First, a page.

New Reviews
Django Unchained
Captain Corelli's Mandolin
Les Misérables
Chernobyl Diaries
The Cabin in the Woods


A Prophet

Rating: 8/10

Running Time: 155 minutes

US Certificate: R UK Certificate: 18

Jacques Audiard cements his place as the ruler of European hardbitten crime dramas with this gritty gangster yarn with an incarcerated Arab twist. Not that anyone except the staunchest Europhiles are likely to have heard of him but don’t that put you off searching out this gem.

Un Prophète follows Malik (Rahim), a young Arab who finds himself in a French prison after committing an unnamed crime. Malik is chosen by prison kingpin César Luciani (Arestrup) to kill a fellow inmate as a rite of passage into gang life. Malik reluctantly goes through with it, gains the respect of the dominant gang and becomes the boss’s lapdog. However, the once naive Malik soon learns the ropes and begins to build his own criminal empire. Newcomer, Rahim, is a revelation as the illiterate thug-done-good and he deserves all his nominations and future awards bestowed upon him.

On the face of it, Un Prophète sticks to the script – ethnic minority and criminal novice starts at the bottom of the pile and works his way up by killing, double crossing and gaining respect, until he becomes the undisputed Don and inherits a whole new bundle of problems. That’s all been done a number of times before in one guise or another but where this differs from, say Scarface, is that it’s just a little bit deeper. There’s less of the glossy sheen and overblown caricaturing, more gritty social realism and complex characterisation to wrangle with. Audiard also brings attention to the French prison system and the social, ethnic and economic disparities in contemporary French society. That’s not to say it is better than Scarface, it’s just a different kind of quality.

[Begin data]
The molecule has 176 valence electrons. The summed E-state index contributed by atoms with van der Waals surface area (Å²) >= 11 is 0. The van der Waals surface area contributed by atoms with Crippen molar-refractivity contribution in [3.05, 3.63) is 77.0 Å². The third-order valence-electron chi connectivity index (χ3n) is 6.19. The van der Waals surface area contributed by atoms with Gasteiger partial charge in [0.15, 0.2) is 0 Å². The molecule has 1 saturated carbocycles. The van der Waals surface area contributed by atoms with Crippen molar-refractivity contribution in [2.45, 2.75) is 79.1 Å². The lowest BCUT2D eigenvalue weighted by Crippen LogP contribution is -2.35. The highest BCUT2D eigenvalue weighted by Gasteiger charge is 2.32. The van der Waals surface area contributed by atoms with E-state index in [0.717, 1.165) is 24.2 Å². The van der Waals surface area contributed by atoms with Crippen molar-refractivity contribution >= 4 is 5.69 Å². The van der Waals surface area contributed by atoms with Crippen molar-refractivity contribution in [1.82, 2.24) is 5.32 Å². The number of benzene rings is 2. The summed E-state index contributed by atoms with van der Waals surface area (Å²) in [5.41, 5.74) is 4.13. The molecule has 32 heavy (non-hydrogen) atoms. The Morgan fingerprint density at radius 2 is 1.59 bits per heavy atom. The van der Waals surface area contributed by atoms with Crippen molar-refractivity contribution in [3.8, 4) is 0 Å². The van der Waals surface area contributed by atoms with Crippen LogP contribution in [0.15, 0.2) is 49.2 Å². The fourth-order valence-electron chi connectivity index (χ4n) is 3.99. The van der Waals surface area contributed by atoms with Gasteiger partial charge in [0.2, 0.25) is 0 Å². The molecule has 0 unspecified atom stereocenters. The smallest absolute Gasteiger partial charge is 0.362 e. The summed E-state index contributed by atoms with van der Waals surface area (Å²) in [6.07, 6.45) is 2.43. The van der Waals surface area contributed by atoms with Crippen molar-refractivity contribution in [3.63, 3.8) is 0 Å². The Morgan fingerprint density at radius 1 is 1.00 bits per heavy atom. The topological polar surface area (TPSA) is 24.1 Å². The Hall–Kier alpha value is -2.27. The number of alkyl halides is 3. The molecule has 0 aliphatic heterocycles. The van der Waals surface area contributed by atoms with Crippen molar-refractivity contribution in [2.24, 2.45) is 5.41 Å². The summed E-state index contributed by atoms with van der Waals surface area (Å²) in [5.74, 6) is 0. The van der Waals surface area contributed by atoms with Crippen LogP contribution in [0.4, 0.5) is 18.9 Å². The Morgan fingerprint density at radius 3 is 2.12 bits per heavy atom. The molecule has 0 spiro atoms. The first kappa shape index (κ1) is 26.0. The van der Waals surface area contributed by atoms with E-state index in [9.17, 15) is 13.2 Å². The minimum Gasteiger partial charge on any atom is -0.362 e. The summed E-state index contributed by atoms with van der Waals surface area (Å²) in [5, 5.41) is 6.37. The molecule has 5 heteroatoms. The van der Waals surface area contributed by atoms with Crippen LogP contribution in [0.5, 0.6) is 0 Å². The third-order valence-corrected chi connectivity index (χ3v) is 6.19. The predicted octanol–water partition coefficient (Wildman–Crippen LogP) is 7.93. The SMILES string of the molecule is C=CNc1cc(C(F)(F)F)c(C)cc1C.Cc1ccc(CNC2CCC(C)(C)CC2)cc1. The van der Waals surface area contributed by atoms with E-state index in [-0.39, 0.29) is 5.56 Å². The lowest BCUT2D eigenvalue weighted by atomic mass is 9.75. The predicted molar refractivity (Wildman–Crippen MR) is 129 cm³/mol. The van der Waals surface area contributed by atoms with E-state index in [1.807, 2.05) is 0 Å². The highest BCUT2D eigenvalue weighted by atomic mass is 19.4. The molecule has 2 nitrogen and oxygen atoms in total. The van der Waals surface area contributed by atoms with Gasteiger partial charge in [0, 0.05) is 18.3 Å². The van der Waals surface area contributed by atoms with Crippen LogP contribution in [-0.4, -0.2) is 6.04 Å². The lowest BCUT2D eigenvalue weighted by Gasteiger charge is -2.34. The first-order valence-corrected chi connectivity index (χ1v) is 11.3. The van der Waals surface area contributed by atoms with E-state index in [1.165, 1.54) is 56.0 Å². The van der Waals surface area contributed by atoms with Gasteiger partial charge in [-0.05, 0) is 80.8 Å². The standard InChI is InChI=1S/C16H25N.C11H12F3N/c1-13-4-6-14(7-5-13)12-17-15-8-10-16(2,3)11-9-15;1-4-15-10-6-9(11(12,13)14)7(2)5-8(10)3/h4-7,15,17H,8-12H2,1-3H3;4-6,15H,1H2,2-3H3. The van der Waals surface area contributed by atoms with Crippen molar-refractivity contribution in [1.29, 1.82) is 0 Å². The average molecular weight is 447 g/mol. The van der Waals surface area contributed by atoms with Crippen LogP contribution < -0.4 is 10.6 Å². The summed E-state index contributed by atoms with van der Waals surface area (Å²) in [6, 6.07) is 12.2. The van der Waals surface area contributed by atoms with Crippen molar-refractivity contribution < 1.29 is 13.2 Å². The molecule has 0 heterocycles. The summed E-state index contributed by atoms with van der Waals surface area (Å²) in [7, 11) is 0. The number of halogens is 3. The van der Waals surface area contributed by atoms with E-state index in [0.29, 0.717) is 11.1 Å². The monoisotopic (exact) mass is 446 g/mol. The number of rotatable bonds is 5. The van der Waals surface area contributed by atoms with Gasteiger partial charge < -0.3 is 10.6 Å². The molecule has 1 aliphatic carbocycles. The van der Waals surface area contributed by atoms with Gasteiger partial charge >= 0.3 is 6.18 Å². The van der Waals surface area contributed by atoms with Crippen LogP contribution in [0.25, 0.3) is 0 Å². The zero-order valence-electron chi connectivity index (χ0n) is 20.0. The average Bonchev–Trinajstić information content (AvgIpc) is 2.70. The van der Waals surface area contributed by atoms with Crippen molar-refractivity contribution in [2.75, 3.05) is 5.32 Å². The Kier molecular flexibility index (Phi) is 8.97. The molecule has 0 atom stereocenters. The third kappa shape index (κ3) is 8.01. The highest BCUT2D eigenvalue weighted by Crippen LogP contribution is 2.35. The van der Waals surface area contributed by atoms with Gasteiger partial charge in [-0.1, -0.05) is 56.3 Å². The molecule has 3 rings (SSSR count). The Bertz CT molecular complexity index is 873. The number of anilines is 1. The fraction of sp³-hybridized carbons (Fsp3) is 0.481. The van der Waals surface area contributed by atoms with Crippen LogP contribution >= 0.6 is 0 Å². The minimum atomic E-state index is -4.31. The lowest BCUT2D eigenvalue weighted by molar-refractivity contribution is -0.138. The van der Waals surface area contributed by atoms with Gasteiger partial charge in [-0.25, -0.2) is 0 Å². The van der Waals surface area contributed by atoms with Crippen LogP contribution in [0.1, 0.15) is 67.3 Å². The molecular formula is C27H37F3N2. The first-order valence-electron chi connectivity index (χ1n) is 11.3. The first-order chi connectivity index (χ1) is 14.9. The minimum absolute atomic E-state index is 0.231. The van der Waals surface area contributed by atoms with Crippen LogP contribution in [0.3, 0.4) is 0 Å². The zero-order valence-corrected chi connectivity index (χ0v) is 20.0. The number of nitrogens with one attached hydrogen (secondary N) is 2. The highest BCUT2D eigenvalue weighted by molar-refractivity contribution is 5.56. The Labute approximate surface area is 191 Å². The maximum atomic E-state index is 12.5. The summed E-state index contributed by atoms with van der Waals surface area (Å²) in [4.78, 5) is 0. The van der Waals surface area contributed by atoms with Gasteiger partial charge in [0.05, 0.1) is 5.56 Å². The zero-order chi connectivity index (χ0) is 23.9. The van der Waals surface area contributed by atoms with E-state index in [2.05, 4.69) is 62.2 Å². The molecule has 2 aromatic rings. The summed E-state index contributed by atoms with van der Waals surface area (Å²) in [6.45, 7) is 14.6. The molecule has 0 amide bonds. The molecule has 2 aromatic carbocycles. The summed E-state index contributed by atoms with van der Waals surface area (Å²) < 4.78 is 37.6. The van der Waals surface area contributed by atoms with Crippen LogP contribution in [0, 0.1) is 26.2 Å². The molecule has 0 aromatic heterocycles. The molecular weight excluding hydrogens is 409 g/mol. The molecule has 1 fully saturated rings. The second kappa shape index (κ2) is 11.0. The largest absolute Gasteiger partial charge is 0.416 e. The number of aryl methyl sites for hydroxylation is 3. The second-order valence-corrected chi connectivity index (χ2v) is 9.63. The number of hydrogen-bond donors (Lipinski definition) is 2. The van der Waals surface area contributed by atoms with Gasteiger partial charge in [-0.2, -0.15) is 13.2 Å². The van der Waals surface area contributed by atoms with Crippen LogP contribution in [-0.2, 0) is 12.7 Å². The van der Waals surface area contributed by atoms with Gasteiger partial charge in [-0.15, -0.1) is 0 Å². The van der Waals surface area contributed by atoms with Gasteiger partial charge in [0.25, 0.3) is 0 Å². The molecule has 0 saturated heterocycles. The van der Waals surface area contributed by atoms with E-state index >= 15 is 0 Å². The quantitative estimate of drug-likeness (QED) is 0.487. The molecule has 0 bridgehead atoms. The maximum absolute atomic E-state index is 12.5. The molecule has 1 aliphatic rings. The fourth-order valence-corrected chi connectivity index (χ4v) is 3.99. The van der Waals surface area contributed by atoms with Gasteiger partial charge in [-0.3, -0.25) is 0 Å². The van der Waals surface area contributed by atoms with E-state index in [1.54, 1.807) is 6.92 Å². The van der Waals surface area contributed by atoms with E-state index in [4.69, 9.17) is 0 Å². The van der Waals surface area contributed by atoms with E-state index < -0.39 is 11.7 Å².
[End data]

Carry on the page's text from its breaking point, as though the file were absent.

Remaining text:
It's Got: Great characterisation, realism, depth.

It Needs: To simplify the narrative a tad.


A quality hardbitten crime drama that prevails thanks to an admirable depth and an out-of-the-ordinary context.